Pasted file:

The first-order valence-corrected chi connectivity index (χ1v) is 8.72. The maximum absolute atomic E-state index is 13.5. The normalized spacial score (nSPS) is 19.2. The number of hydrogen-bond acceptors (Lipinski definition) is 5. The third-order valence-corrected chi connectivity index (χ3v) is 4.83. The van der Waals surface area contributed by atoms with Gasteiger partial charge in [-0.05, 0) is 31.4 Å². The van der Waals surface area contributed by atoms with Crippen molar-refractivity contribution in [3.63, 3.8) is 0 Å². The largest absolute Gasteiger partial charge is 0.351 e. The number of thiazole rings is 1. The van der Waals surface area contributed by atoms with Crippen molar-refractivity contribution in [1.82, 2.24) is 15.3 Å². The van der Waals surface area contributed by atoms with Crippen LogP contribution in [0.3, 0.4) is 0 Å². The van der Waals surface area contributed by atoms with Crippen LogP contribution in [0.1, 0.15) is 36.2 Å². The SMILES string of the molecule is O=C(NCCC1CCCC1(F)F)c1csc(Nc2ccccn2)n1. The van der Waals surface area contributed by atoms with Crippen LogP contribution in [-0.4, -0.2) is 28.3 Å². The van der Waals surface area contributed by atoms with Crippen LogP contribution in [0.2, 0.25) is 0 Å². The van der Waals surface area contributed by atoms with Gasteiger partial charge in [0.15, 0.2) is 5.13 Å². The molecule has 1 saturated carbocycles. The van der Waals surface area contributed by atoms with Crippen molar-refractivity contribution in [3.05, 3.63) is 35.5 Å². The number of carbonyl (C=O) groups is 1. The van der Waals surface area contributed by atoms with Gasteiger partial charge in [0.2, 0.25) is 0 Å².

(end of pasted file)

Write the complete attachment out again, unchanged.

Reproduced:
The first-order valence-corrected chi connectivity index (χ1v) is 8.72. The maximum absolute atomic E-state index is 13.5. The normalized spacial score (nSPS) is 19.2. The number of hydrogen-bond acceptors (Lipinski definition) is 5. The third-order valence-corrected chi connectivity index (χ3v) is 4.83. The van der Waals surface area contributed by atoms with Gasteiger partial charge in [-0.05, 0) is 31.4 Å². The van der Waals surface area contributed by atoms with Crippen molar-refractivity contribution in [3.63, 3.8) is 0 Å². The largest absolute Gasteiger partial charge is 0.351 e. The number of thiazole rings is 1. The van der Waals surface area contributed by atoms with Crippen molar-refractivity contribution in [1.82, 2.24) is 15.3 Å². The van der Waals surface area contributed by atoms with Crippen LogP contribution in [0.3, 0.4) is 0 Å². The van der Waals surface area contributed by atoms with Crippen LogP contribution in [0.1, 0.15) is 36.2 Å². The SMILES string of the molecule is O=C(NCCC1CCCC1(F)F)c1csc(Nc2ccccn2)n1. The van der Waals surface area contributed by atoms with Crippen LogP contribution in [-0.4, -0.2) is 28.3 Å². The van der Waals surface area contributed by atoms with Crippen LogP contribution in [0.2, 0.25) is 0 Å². The van der Waals surface area contributed by atoms with Gasteiger partial charge in [0.15, 0.2) is 5.13 Å². The molecule has 1 saturated carbocycles. The van der Waals surface area contributed by atoms with Crippen molar-refractivity contribution in [3.05, 3.63) is 35.5 Å². The number of carbonyl (C=O) groups is 1. The van der Waals surface area contributed by atoms with Gasteiger partial charge in [0.2, 0.25) is 0 Å².